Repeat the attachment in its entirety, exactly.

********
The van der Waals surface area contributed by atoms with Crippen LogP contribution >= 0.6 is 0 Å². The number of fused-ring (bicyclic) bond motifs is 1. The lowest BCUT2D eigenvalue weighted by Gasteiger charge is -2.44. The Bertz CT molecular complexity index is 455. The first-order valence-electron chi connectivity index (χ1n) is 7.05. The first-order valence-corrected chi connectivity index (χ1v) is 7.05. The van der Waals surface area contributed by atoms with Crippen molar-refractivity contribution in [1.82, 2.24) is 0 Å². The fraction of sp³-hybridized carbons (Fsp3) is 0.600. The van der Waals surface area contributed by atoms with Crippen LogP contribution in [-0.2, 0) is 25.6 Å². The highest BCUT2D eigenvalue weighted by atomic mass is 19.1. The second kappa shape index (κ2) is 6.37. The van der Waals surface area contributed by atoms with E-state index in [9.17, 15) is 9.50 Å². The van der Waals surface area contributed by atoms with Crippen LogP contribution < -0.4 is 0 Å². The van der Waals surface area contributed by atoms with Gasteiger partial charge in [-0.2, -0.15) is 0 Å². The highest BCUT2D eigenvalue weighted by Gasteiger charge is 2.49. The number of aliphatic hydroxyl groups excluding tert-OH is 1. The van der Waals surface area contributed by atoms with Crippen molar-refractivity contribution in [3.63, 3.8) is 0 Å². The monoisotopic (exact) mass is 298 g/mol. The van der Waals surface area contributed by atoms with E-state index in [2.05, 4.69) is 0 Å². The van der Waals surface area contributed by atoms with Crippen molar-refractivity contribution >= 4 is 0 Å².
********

The van der Waals surface area contributed by atoms with Crippen LogP contribution >= 0.6 is 0 Å². The number of fused-ring (bicyclic) bond motifs is 1. The lowest BCUT2D eigenvalue weighted by Gasteiger charge is -2.44. The Bertz CT molecular complexity index is 455. The first-order valence-electron chi connectivity index (χ1n) is 7.05. The first-order valence-corrected chi connectivity index (χ1v) is 7.05. The van der Waals surface area contributed by atoms with Crippen molar-refractivity contribution in [1.82, 2.24) is 0 Å². The fraction of sp³-hybridized carbons (Fsp3) is 0.600. The van der Waals surface area contributed by atoms with Crippen LogP contribution in [-0.2, 0) is 25.6 Å². The highest BCUT2D eigenvalue weighted by atomic mass is 19.1. The second kappa shape index (κ2) is 6.37. The van der Waals surface area contributed by atoms with E-state index in [9.17, 15) is 9.50 Å². The van der Waals surface area contributed by atoms with Crippen LogP contribution < -0.4 is 0 Å². The van der Waals surface area contributed by atoms with Gasteiger partial charge in [-0.2, -0.15) is 0 Å². The highest BCUT2D eigenvalue weighted by Gasteiger charge is 2.49. The number of aliphatic hydroxyl groups excluding tert-OH is 1. The van der Waals surface area contributed by atoms with Crippen molar-refractivity contribution in [3.63, 3.8) is 0 Å². The monoisotopic (exact) mass is 298 g/mol. The van der Waals surface area contributed by atoms with E-state index in [2.05, 4.69) is 0 Å². The van der Waals surface area contributed by atoms with Crippen molar-refractivity contribution >= 4 is 0 Å².